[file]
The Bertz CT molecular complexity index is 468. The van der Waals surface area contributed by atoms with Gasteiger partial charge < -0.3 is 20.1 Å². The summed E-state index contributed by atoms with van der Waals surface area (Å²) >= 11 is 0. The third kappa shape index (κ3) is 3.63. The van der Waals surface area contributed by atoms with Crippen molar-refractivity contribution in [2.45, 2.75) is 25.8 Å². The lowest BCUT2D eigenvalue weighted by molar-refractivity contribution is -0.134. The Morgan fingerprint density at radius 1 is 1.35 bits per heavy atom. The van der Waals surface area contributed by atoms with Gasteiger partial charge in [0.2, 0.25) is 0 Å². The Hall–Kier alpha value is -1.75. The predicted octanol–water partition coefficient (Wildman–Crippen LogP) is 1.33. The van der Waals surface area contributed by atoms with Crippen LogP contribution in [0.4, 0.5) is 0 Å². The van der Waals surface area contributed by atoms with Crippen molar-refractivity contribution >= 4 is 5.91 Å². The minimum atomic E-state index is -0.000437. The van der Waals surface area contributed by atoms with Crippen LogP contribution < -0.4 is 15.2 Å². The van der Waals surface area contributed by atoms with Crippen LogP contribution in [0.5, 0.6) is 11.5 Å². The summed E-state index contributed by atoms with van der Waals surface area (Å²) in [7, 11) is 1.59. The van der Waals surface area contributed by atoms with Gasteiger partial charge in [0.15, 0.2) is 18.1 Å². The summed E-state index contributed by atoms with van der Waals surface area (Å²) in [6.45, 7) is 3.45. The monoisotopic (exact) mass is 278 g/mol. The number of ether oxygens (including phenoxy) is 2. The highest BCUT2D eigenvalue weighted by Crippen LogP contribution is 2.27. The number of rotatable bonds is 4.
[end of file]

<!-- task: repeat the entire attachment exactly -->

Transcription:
The Bertz CT molecular complexity index is 468. The van der Waals surface area contributed by atoms with Gasteiger partial charge < -0.3 is 20.1 Å². The summed E-state index contributed by atoms with van der Waals surface area (Å²) >= 11 is 0. The third kappa shape index (κ3) is 3.63. The van der Waals surface area contributed by atoms with Crippen molar-refractivity contribution in [2.45, 2.75) is 25.8 Å². The lowest BCUT2D eigenvalue weighted by molar-refractivity contribution is -0.134. The Morgan fingerprint density at radius 1 is 1.35 bits per heavy atom. The van der Waals surface area contributed by atoms with Gasteiger partial charge in [0.2, 0.25) is 0 Å². The Hall–Kier alpha value is -1.75. The predicted octanol–water partition coefficient (Wildman–Crippen LogP) is 1.33. The van der Waals surface area contributed by atoms with Crippen LogP contribution in [0.4, 0.5) is 0 Å². The van der Waals surface area contributed by atoms with Crippen molar-refractivity contribution >= 4 is 5.91 Å². The minimum atomic E-state index is -0.000437. The van der Waals surface area contributed by atoms with Crippen LogP contribution < -0.4 is 15.2 Å². The van der Waals surface area contributed by atoms with Crippen LogP contribution in [0.5, 0.6) is 11.5 Å². The summed E-state index contributed by atoms with van der Waals surface area (Å²) in [7, 11) is 1.59. The van der Waals surface area contributed by atoms with Gasteiger partial charge in [0.15, 0.2) is 18.1 Å². The summed E-state index contributed by atoms with van der Waals surface area (Å²) in [6.45, 7) is 3.45. The monoisotopic (exact) mass is 278 g/mol. The number of ether oxygens (including phenoxy) is 2. The highest BCUT2D eigenvalue weighted by Crippen LogP contribution is 2.27. The number of rotatable bonds is 4.